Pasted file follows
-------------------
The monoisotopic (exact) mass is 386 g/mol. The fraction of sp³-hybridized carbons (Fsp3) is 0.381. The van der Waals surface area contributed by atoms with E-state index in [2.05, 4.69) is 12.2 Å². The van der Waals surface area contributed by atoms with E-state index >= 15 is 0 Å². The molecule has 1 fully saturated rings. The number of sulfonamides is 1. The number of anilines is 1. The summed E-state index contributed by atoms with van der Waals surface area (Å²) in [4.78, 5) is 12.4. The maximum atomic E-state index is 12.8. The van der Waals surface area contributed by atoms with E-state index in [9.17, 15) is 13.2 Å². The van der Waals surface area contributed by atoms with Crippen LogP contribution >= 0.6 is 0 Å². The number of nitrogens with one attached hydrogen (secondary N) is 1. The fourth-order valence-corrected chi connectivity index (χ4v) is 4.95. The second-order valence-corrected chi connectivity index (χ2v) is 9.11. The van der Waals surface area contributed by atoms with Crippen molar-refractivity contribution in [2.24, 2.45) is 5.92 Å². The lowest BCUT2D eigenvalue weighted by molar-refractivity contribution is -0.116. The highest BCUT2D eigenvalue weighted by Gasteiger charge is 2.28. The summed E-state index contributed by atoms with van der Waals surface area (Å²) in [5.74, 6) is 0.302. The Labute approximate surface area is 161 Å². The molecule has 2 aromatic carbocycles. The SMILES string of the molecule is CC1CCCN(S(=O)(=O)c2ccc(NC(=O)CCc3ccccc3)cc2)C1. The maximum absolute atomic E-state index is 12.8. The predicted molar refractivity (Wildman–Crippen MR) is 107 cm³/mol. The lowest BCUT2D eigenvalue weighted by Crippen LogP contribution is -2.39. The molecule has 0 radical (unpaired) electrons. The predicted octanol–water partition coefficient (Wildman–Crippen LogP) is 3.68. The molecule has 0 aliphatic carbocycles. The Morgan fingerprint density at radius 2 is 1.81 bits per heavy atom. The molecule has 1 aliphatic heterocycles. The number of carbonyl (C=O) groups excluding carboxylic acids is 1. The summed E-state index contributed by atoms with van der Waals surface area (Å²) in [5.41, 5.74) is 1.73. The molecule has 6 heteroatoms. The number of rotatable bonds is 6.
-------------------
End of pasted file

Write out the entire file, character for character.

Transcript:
The monoisotopic (exact) mass is 386 g/mol. The fraction of sp³-hybridized carbons (Fsp3) is 0.381. The van der Waals surface area contributed by atoms with E-state index in [2.05, 4.69) is 12.2 Å². The van der Waals surface area contributed by atoms with E-state index >= 15 is 0 Å². The molecule has 1 fully saturated rings. The number of sulfonamides is 1. The number of anilines is 1. The summed E-state index contributed by atoms with van der Waals surface area (Å²) in [4.78, 5) is 12.4. The maximum atomic E-state index is 12.8. The van der Waals surface area contributed by atoms with E-state index in [9.17, 15) is 13.2 Å². The van der Waals surface area contributed by atoms with Crippen LogP contribution >= 0.6 is 0 Å². The number of nitrogens with one attached hydrogen (secondary N) is 1. The fourth-order valence-corrected chi connectivity index (χ4v) is 4.95. The second-order valence-corrected chi connectivity index (χ2v) is 9.11. The van der Waals surface area contributed by atoms with Crippen molar-refractivity contribution in [2.24, 2.45) is 5.92 Å². The lowest BCUT2D eigenvalue weighted by molar-refractivity contribution is -0.116. The highest BCUT2D eigenvalue weighted by Gasteiger charge is 2.28. The summed E-state index contributed by atoms with van der Waals surface area (Å²) in [5.74, 6) is 0.302. The Labute approximate surface area is 161 Å². The molecule has 2 aromatic carbocycles. The SMILES string of the molecule is CC1CCCN(S(=O)(=O)c2ccc(NC(=O)CCc3ccccc3)cc2)C1. The maximum absolute atomic E-state index is 12.8. The predicted molar refractivity (Wildman–Crippen MR) is 107 cm³/mol. The lowest BCUT2D eigenvalue weighted by Crippen LogP contribution is -2.39. The molecule has 0 radical (unpaired) electrons. The predicted octanol–water partition coefficient (Wildman–Crippen LogP) is 3.68. The molecule has 0 aliphatic carbocycles. The Morgan fingerprint density at radius 2 is 1.81 bits per heavy atom. The molecule has 1 aliphatic heterocycles. The number of carbonyl (C=O) groups excluding carboxylic acids is 1. The summed E-state index contributed by atoms with van der Waals surface area (Å²) in [5.41, 5.74) is 1.73. The molecule has 6 heteroatoms. The number of rotatable bonds is 6.